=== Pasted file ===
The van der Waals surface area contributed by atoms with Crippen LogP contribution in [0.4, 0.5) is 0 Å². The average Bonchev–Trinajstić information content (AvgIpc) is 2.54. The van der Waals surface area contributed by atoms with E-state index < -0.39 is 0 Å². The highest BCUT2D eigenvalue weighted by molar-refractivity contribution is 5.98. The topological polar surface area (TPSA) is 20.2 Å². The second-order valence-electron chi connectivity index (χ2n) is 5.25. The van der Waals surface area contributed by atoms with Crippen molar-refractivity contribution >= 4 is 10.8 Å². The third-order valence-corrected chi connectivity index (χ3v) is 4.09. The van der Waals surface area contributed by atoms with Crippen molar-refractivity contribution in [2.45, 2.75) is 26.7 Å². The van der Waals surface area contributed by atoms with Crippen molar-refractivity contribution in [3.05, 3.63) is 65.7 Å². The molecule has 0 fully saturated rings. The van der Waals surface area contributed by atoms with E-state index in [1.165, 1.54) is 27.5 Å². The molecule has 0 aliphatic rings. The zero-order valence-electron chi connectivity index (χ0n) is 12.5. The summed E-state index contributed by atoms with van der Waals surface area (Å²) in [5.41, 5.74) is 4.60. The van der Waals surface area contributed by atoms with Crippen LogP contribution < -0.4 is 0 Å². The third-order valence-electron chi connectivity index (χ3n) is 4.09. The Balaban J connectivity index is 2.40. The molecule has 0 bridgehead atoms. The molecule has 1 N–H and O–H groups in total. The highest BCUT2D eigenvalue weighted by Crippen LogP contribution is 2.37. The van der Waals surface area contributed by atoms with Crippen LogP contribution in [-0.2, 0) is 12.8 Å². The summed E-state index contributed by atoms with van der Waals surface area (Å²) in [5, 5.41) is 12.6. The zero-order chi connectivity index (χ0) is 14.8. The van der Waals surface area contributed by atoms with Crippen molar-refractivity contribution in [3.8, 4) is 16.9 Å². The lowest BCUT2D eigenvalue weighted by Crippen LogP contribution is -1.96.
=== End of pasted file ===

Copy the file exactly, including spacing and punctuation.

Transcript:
The van der Waals surface area contributed by atoms with Crippen LogP contribution in [0.4, 0.5) is 0 Å². The average Bonchev–Trinajstić information content (AvgIpc) is 2.54. The van der Waals surface area contributed by atoms with E-state index < -0.39 is 0 Å². The highest BCUT2D eigenvalue weighted by molar-refractivity contribution is 5.98. The topological polar surface area (TPSA) is 20.2 Å². The second-order valence-electron chi connectivity index (χ2n) is 5.25. The van der Waals surface area contributed by atoms with Crippen molar-refractivity contribution >= 4 is 10.8 Å². The third-order valence-corrected chi connectivity index (χ3v) is 4.09. The van der Waals surface area contributed by atoms with Crippen molar-refractivity contribution in [2.45, 2.75) is 26.7 Å². The van der Waals surface area contributed by atoms with Crippen molar-refractivity contribution in [3.05, 3.63) is 65.7 Å². The molecule has 0 fully saturated rings. The van der Waals surface area contributed by atoms with E-state index in [1.165, 1.54) is 27.5 Å². The molecule has 0 aliphatic rings. The zero-order valence-electron chi connectivity index (χ0n) is 12.5. The summed E-state index contributed by atoms with van der Waals surface area (Å²) in [5.41, 5.74) is 4.60. The van der Waals surface area contributed by atoms with Crippen LogP contribution < -0.4 is 0 Å². The third-order valence-electron chi connectivity index (χ3n) is 4.09. The Balaban J connectivity index is 2.40. The molecule has 0 bridgehead atoms. The molecule has 1 N–H and O–H groups in total. The highest BCUT2D eigenvalue weighted by Crippen LogP contribution is 2.37. The van der Waals surface area contributed by atoms with Crippen LogP contribution in [-0.2, 0) is 12.8 Å². The summed E-state index contributed by atoms with van der Waals surface area (Å²) in [5, 5.41) is 12.6. The zero-order chi connectivity index (χ0) is 14.8. The van der Waals surface area contributed by atoms with Crippen molar-refractivity contribution in [3.8, 4) is 16.9 Å². The lowest BCUT2D eigenvalue weighted by Crippen LogP contribution is -1.96.